Cheap trick I know but hey it probably got your attention.
Tiger Woods, having just won the Farmer’s Insurance Open yesterday for the 7th time, most certainly does not qualify as a failure. But if you and I were to reframe his career stats, which undoubtedly, will go down as the best ever, he’ll still have a losing record for his career. Did you catch that?
Don’t get me wrong, his 25% win percentage is one of the best ever, but that still means that 3 tournaments out of 4, he looses.
The good news for you and I is that, we, in most cases, do not have near as much pressure on us to succeed as Tiger Woods does. We don’t have millions if not billions of dollars invested in our image and whether or not we can chip off the fringe to inside of 3 feet of the cup.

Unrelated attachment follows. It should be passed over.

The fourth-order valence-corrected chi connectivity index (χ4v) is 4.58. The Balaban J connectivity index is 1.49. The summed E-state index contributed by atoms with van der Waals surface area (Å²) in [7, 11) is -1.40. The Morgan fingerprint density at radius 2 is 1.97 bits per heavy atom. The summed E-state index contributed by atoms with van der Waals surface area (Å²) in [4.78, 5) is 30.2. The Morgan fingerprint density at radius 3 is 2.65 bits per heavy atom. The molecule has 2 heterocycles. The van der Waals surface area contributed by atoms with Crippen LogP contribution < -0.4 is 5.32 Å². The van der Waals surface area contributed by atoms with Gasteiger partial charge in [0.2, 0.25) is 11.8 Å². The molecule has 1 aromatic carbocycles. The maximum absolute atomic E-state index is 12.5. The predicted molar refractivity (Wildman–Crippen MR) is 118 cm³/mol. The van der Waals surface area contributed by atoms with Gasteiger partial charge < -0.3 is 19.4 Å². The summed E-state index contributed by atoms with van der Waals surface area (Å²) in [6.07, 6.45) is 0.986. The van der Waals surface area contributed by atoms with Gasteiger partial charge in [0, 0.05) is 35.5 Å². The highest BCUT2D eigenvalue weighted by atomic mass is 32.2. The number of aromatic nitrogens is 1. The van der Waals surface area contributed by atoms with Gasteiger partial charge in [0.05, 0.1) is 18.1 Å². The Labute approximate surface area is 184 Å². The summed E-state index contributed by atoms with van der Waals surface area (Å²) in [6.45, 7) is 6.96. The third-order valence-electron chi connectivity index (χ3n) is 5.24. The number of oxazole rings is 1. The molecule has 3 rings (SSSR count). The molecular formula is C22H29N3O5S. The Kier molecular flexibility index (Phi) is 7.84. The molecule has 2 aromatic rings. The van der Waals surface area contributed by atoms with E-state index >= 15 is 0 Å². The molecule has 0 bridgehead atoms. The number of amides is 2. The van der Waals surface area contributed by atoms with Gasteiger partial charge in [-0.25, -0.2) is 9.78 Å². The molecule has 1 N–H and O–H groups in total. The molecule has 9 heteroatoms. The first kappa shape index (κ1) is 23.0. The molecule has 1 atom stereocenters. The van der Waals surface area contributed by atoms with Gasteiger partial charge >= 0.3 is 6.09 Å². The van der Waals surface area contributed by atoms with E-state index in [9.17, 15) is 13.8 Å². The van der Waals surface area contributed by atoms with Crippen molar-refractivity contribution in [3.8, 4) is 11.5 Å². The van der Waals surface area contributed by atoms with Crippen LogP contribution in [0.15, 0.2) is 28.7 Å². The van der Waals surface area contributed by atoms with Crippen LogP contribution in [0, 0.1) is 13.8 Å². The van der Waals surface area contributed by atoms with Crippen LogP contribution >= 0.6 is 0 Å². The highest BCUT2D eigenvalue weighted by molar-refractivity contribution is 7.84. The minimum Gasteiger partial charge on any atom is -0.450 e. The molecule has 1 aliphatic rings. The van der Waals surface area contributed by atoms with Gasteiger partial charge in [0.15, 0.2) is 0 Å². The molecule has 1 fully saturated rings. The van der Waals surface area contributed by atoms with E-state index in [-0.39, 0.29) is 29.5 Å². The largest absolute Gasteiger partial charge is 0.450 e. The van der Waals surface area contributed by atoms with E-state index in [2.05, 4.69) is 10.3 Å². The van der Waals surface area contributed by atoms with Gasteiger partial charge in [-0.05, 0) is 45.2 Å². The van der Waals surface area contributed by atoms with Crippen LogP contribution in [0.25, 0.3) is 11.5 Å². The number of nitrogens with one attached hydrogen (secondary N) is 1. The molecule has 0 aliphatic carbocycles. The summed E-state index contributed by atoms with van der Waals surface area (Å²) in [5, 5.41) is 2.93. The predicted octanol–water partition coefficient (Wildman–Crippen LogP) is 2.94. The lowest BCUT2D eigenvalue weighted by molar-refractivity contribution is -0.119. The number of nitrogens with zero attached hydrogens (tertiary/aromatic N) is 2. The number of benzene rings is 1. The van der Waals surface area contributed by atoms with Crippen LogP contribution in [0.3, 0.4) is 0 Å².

Luckily for us, this is where grace enters the picture.
Now I must confess that I am probably one of the worst people in the world when it comes to extending grace, especially to myself. I expect great things, and expect to get a hole in one each and every time. And to keep the sports metaphor rolling, when I do need a Mulligan, I more or less drop to my knees in utter defeat.
Ever heard the phrase “Failure is NOT an option?” Well, whoever coined that one, should be taken out back and put to pasture. The reality is that failure actually is an option and a good one at that! Failure teaches us, each and every time how to live our dream better, or how to create that experience better, or how to be a better author, photographer, builder, artist, etc.
Creating experiences that change and impact culture will always involve one failure or another. But that’s ok!
Lets listen to Nike on this one, and be like Tiger! He fails 3 out of 4 times!
How can you apply this strategy to the experiences you create or the way you engage your audience?
Share your thoughts below!
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